A walk towards Davisville subway station on a grey day.

below: At the corner of Mt Pleasant and Davisville stands the sculpture ‘Wind Bird’ by Sorel Etrog.  Etrog (1933-1914) was a Canadian artist, writer and sculptor.

 

a bronze sculpture of a thin figure with short arms reaching up. stylized, almost abstract. no facial features on the head that seems to be looking upwards

I have passed this little figure many times and today I finally decided to take some pictures of it and make a walk of it.  I have always thought that she was a forlorn little creature.   With her arms outstretched, empty,  reaching for something that never appears.  She needs a hug or at least a  warm scarf to keep the chill away.

below: After leaving Wind Bird empty handed yet again, I walked west towards Yonge Street.  Off the street and amongst some trees I saw this sculpture.   It is one that I have never noticed before.  A collection of metal pieces is suspended from the top of a lopsided metal frame, more parallelogram than rectangle.

rust coloured metal sculpture in front an apartment building. The sculpture is a large metal frame that looks like a cube but made of parallelograms and from the top is suspended a bunch of metal pieces.

below: On closer inspection, the metal bits are actually flat human forms with their heads in the center and feet flung outwards as if spinning around a central axis.  I know enough physics to know that either centrifugal force or centripetal forces (or both) are at play here.  But I don’t know enough to know the right answer.

close up of a sculpture of flat metal people shapes, forming a circle with their heads, their feet sticking out like in a centrifuge.

below:  Next door are these two metal shapes.  There isn’t much to it, is there?  What it does have is it’s own little park area and walkway.  I didn’t have to get my shoes muddy if I wanted to get closer.

A sculpture that is just two rectangular metal boxes upright, joined together and on a slight angle. In a small park in front of an apartment building at 141 Davisville in Toronto

below: There is a path that ran on the west side of the above building, 141 Davisville, to Balliol Street.   This tall sculpture stands beside the path.  I am not sure who the artist is.  Is it a couple embracing? Or a totem pole of abstract forms?  Or just something that looked good to the artist’s eye?

tall columnar sculpture somewhat resembling a totem pole, all in grey, beside some trees in front of an apartment building.

below:  Next, from across Balliol, this sculpture caught my eye.  It is ‘Grand Odalisque’ by Sorel Etrog.

Grand Odalisque, a sculpture by Sorel Etrog sits on a wood pedestal in front of the entrance to an apartment building.

below: I’m rarely satisfied with photos taken of public art in front of buildings.  The background is always to cluttered or messy.   I played with various angles for ‘Grand Odalisque’ and I found this one.  The sculpture is quite phallic now that I look at it.

Grand Odalisque, a sculpture by Sorel Ertog sits on a wood pedestal . Looking across Balliol from behind the sculpture. The scene across the street is a few men standing in front of a construction site where a new condo is being built

The phallic nature of the sculpture is possibly ironic .  Odalisque has a few meanings and connotations, but all involve women.  In fact, ‘La Grande Odalisque’ is a famous painting by Jean Auguste Dominique Ingres in 1814.  In French, ‘grande’ is the feminine form of the adjective and ‘grand’ is the masculine.  Ingres used ‘grande’ for his female nude and Etrog used ‘grand’ for his sculpture.  Is there a connection?  Or just my imagination?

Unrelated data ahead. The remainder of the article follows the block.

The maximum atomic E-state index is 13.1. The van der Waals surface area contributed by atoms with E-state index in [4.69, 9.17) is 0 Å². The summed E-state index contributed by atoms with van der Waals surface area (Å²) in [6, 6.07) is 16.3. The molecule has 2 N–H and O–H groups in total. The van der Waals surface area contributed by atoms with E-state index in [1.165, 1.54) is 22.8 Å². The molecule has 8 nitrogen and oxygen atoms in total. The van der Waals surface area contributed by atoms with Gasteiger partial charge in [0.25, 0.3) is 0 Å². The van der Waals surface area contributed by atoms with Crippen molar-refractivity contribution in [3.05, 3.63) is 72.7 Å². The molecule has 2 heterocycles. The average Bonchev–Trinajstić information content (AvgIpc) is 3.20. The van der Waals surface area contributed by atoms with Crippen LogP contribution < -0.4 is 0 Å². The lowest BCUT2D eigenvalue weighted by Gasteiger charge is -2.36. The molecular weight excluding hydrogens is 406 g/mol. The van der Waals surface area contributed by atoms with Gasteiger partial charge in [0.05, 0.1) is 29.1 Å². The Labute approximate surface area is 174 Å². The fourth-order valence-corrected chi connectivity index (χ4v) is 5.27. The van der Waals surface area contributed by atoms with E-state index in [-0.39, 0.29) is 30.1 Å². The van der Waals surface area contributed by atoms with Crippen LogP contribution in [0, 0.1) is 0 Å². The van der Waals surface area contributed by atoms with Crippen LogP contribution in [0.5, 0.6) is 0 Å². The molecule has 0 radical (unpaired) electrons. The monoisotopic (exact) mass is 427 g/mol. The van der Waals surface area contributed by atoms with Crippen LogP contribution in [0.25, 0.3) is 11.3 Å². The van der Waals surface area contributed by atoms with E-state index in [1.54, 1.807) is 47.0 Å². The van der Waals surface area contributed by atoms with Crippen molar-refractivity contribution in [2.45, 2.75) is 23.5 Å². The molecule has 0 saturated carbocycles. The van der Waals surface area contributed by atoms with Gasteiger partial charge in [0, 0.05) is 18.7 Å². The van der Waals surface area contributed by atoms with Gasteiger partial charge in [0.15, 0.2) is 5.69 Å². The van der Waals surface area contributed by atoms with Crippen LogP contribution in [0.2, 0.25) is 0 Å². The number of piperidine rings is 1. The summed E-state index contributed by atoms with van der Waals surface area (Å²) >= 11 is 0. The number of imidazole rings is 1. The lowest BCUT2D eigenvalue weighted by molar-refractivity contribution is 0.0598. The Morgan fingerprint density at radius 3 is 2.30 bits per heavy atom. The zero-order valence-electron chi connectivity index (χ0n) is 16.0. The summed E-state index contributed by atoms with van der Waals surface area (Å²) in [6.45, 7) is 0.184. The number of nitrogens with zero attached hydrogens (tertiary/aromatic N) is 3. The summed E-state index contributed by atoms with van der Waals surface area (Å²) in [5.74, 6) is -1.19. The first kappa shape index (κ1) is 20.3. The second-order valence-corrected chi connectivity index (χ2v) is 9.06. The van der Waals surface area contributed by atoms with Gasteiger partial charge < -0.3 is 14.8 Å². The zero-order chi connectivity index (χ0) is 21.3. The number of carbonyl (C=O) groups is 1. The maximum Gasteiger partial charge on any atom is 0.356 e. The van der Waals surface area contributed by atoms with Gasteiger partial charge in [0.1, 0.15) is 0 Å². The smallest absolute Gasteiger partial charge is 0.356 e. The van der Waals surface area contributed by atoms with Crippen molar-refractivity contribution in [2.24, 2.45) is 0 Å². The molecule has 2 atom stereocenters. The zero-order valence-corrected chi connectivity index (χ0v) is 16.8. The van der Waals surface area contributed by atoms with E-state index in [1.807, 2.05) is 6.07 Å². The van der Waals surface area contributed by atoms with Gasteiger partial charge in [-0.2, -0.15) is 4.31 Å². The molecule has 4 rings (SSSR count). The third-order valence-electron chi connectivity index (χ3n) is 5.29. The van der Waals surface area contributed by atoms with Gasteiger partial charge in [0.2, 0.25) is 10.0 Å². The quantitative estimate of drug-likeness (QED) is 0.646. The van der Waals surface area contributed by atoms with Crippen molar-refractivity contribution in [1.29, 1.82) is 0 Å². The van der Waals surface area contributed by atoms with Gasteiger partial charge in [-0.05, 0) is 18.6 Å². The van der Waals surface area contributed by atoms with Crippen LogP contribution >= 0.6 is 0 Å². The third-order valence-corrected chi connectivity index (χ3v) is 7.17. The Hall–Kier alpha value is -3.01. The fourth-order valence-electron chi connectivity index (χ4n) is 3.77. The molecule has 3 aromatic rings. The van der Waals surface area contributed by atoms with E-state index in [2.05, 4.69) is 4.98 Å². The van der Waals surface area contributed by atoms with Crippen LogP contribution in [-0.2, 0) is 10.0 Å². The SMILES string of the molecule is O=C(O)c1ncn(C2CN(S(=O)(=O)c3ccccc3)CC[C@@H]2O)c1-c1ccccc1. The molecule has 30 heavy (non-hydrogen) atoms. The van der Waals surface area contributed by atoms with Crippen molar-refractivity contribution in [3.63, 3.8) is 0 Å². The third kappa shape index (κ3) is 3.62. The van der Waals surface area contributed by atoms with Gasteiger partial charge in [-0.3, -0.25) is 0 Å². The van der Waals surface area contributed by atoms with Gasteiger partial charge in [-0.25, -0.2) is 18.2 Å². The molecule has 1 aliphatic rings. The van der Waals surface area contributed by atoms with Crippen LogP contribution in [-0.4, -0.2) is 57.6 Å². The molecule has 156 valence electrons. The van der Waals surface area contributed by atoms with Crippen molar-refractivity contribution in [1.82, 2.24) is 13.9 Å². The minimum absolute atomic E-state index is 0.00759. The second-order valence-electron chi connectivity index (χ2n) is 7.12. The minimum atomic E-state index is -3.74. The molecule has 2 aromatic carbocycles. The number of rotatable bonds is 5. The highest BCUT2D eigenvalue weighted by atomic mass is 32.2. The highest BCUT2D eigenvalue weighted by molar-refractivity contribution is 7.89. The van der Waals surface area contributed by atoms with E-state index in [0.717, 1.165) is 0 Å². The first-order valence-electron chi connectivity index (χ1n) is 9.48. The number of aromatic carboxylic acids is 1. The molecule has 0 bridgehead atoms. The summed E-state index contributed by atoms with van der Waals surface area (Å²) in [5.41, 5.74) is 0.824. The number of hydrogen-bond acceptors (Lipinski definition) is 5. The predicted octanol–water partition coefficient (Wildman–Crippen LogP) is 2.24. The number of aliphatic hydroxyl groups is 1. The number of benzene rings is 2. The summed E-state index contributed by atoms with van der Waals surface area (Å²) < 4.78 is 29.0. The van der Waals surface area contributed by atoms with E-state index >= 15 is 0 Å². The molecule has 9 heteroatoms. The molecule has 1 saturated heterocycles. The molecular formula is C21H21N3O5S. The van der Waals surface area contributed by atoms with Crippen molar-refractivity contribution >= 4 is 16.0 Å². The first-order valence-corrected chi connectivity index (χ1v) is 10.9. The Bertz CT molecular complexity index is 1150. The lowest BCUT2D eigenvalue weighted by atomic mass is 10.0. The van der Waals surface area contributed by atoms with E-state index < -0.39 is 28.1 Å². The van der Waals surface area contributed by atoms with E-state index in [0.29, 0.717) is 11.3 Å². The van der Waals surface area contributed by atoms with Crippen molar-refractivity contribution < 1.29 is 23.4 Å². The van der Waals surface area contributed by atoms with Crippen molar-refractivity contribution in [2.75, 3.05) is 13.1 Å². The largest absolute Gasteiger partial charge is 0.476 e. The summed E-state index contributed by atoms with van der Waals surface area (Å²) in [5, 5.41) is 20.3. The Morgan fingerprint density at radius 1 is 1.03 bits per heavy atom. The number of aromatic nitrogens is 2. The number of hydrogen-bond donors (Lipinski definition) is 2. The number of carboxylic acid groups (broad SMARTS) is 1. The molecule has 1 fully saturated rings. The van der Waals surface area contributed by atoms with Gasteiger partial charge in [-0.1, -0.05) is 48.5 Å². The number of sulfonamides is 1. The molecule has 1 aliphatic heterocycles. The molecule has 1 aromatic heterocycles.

below: La Grande Odalisque.  You’ll have to visit the Louvre in Paris if you want to see the painting.

picture of the painting 'La Grande Odalisque' by Jean Auguste Dominique Ingres, 1814

The next stop along Davisville was the Al Green Sculpture Garden.  Al Green was a builder,  a founder of Greenrock Property Management, and in later life a sculptor.   It makes sense then that the small garden that bears his name, and is home to some of his sculptures, is between two of Greenrock’s apartment buildings.

below: ‘Leaning Torso’ by Al Green.

Al Green sculpture

below: ‘Embrace’ by Al Green

Al Green sculpture, The Embrace

below: ‘Landing Sculpture’ by Carl Lander (aka Carl Bucher), 1970.  They look like little red spaceships hovering in the air, or as the name suggests, coming in for landing.  Father and son alien ships come for a visit.
Lander (1935-2015) was a Swiss artist who lived in Canada for a couple of years in the early 1970s.

sculpture in front of an apartment building, two red shiny things that look like alien spaceships

below: Another sculpture by Sorel Etrog in the foreground.  Behind it is ‘Greenwin’ by Maryon Kantaroff, commissioned in 1973 by Greenwin Developments.

two tall thin sculptures, one by Sorel Etrog in the foreground and a greenish bronze by Kantaroff in the background.

And last, and very definitely least….

below:  You tell me.  Christmas balls on top of a fence?

three silver Christmas ball ornaments are attached to the top of a chain link fence

below:  Once you’ve figured out the whys and the wherefores of the above, you’ll be happy to know that there is another mystery.  A bagel?  A donut?  Squirrel food? Bird food?  But also a  ring?
These are on the fence that runs between Yonge St and the subway line near Davisville station.

a moldy partially eaten bagel or donut sits on top of a fence pole on a chain link fence

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Comments
  1. Bob Georgiou says:

    La Grande Odalisque…hmm, now I know. Thanks for this.

  2. icelandpenny says:

    I hadn’t realized how many Etrogs were clustered in that area — thanks for your sharp eyes, and way with a camera!

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